Artist in focus: Lis Rhodes
Artist and filmmaker Lis Rhodes has been making radical and experimental work that challenges hegemonic narratives and the power structures of language since the 1970s. In doing so, she uses film, sound, drawing, performance, photography, writing and political analysis. Rhodes attended North East London Polytechnic and the Royal College of Art, and later taught at the RCA and the Slade, where she was a tutor for 30 years. A key figure in the early years of the London Film-Makers’ Co-operative (LFMC), where she was the cinema programmer, Rhodes was also a founding member of the feminist film distribution network Circles.
Rhodes is still best known for the early experiments with optical sound in the films Dresden Dynamo (1971) and Light Music (1975-77). Of her works, these are those more easily incorporated into the established canon of avant-garde film, and which — on the surface at least — appear to share many characteristics with the work produced by her colleagues at the LFMC in the 1970s: the material of film, cameraless film processes, optical sound, and emphasis on the projection event. But as Light Music and her work thereafter more clearly indicate, it would misrepresent these early films to reduce them to purely filmic concerns. Underlying both is a feminist consciousness, and an awareness of the lack of women in the European classical music tradition.
“The grammar of looking and the grammar of language,” she has explained, “are both a set of power relationships,” and both are explored in Light Reading (1978), which represents a turning point in her filmography. Her first voice-over film — also her first explicitly feminist film — Light Reading inspired a succession of essayistic feminist avant-garde films in Britain. Not long after its completion, Rhodes wrote “Whose History?”, an essential text that confronts the writing of film history for and by men, and more widely the problem of making history. The essay was prompted by Rhodes’ experiences during the planning of the exhibition “Film as Film: The Formal Experiment in Film, 1910-1975” at the Hayward Gallery in London. Rhodes, along with other female artists, withdrew their work from the exhibition, protesting the marginal role of female filmmakers.
She wrote: “As a method of reconstructing film history the thesis of “Film as Film” is useful only in so far as it satisfies an apparent need to classify, organise and contain. This imposition of a fixed point of view on film history is dubious and contradicts the idea that films can be evaluated on their own presuppositions and not manipulated to fit those of the historian. If we are to reconsider this method of reconstruction then we must appeal to our own experience, the experience of women filmmakers, not to theoretical generalisations that either exclude our work or force it into an alien, impersonal system of explanation.” Following “Film as Film”, Rhodes, Felicity Sparrow, Annabel Nicolson and other women active at the LFMC founded Circles as an independent distribution structure for and by women.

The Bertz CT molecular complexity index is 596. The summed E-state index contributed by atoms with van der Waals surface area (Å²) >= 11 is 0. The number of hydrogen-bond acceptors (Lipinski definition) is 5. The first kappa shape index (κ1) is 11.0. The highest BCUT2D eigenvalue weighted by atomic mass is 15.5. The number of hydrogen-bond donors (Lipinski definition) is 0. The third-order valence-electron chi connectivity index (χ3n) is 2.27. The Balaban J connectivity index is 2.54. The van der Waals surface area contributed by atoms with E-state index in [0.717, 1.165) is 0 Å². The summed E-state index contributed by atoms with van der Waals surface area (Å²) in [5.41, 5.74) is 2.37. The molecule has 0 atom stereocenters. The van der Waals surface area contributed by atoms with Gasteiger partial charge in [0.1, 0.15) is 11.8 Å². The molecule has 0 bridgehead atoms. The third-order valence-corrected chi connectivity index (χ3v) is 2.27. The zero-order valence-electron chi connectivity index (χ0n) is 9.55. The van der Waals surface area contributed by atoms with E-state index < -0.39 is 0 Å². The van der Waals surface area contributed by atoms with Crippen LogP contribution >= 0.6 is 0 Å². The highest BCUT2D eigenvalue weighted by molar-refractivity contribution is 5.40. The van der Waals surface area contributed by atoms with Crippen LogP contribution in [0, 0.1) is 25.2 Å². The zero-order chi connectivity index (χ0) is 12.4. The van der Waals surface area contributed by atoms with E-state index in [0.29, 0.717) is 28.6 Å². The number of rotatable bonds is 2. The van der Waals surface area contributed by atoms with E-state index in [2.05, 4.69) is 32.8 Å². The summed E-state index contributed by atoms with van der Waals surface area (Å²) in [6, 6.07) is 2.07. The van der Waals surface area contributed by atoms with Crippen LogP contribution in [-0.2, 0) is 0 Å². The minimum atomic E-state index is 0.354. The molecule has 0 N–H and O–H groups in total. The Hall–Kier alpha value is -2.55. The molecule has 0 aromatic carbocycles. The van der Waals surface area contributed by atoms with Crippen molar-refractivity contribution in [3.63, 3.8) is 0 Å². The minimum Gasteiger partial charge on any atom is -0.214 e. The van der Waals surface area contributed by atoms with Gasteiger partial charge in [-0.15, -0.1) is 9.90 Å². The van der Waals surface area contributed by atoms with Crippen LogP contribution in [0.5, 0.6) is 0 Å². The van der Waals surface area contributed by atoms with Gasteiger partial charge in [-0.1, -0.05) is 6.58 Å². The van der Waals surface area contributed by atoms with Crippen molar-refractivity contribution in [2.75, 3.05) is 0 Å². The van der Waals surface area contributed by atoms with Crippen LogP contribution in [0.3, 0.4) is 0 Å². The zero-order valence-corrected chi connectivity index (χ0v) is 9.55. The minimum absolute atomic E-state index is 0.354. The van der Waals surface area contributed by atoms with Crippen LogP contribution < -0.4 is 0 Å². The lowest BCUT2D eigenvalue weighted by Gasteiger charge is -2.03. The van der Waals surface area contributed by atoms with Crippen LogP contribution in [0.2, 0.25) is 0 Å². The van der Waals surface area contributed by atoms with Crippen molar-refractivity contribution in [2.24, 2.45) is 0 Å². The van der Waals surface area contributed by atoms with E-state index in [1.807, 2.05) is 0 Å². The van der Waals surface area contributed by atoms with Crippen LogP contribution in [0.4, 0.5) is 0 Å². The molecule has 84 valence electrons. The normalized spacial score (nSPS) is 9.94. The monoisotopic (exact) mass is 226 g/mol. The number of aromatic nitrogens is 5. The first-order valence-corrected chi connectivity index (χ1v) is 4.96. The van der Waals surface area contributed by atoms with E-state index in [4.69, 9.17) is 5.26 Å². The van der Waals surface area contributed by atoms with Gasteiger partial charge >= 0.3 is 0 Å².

In the 1980s Rhodes made a number of essay films characterised by her distinctive use of voice-over narration, which she mostly delivers herself. The subsequent decade saw a shift in Rhodes’ work from gender politics to global politics. Born of a time that equated radical politics and formal experimentation, her work had always been political, but as her medium moved from film to video, and then to digital, formal experimentation took second place to holding power to account. Since the turn of the millennium, Rhodes has conscientiously attempted to document and draw attention to the progressive eradication of justice, equality and individual liberties as a consequence of neoliberal capitalism that uses global terrorism as pretext.
This Artist in Focus program gives an account of Lis Rhodes’ practice from her earliest film (Dresden Dynamo) to her most recent works Journal of Disbelief (2000-2016) and Ambiguous Journeys (2019). It attempts to present the breadth of her oeuvre, and highlights the importance of collaboration, drawing attention to the work of other female artists such as Aura Satz and Sandra Lahire. The retrospective is not exhaustive, and only hints towards a body of work that also incorporates installation and performance.
A re-staging of the touring program “Her Image Fades as Her Voice Rises” that Rhodes and Felicity Sparrow curated in 1982 is also featured. “Her Image Fades” was one of Circles’s most visible projects. Bringing together what were then contemporary works such as Light Reading and Joanna Davis’s Often During the Day with historical precedents by Alice Guy and Germaine Dulac, it highlighted the connections between past and present within the feminist archive. In that spirit, Charlotte Procter from the Cinenova Working Group has been invited to present a screening of works drawn from the Cinenova collection. Cinenova, a volunteer-run organization, was born from the merger of Circles and Cinema of Women in the early 1990s.
This survey takes place following the recent publication of Telling Invents Told, an anthology of Rhodes’ writing. Rhodes will be present for a live reading and conversation on her writing and filmmaking. As Mike Sperlinger has written: “Whose history? It is hard to think of a question more central to our moment, or an artist who has posed it more insistently and urgently than Lis Rhodes. Her films comprise one of the most radical rethinkings of experimental film and politics of the last fifty years; they are like flashbulbs, exposing the physiognomies of power in the cracks of everyday experience. Her writing is both an integral part of her extraordinary filmmaking and a continuation of it. Partisan and sceptical, lyrical and hopeful, it is a voice of resistance to reality as it has been told or sold to us.”